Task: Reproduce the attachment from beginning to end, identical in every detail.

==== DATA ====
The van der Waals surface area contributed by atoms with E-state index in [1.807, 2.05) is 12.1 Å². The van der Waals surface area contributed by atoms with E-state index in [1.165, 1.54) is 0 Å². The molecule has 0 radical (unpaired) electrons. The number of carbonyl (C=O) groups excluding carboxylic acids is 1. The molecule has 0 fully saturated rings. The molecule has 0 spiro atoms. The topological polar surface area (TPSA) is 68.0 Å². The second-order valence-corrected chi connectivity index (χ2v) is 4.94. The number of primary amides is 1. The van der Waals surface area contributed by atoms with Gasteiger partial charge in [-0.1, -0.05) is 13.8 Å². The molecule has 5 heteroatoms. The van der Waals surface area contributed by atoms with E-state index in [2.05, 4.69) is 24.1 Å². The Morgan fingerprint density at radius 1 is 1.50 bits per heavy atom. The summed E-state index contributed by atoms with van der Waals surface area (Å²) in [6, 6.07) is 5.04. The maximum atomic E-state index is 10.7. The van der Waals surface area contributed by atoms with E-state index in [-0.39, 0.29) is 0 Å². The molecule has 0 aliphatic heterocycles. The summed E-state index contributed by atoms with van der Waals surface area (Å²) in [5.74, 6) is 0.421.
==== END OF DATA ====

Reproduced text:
The van der Waals surface area contributed by atoms with E-state index in [1.807, 2.05) is 12.1 Å². The van der Waals surface area contributed by atoms with E-state index in [1.165, 1.54) is 0 Å². The molecule has 0 radical (unpaired) electrons. The number of carbonyl (C=O) groups excluding carboxylic acids is 1. The molecule has 0 fully saturated rings. The molecule has 0 spiro atoms. The topological polar surface area (TPSA) is 68.0 Å². The second-order valence-corrected chi connectivity index (χ2v) is 4.94. The number of primary amides is 1. The van der Waals surface area contributed by atoms with Gasteiger partial charge in [-0.1, -0.05) is 13.8 Å². The molecule has 5 heteroatoms. The van der Waals surface area contributed by atoms with E-state index in [2.05, 4.69) is 24.1 Å². The Morgan fingerprint density at radius 1 is 1.50 bits per heavy atom. The summed E-state index contributed by atoms with van der Waals surface area (Å²) in [6, 6.07) is 5.04. The maximum atomic E-state index is 10.7. The van der Waals surface area contributed by atoms with E-state index in [-0.39, 0.29) is 0 Å². The molecule has 0 aliphatic heterocycles. The summed E-state index contributed by atoms with van der Waals surface area (Å²) in [5.74, 6) is 0.421.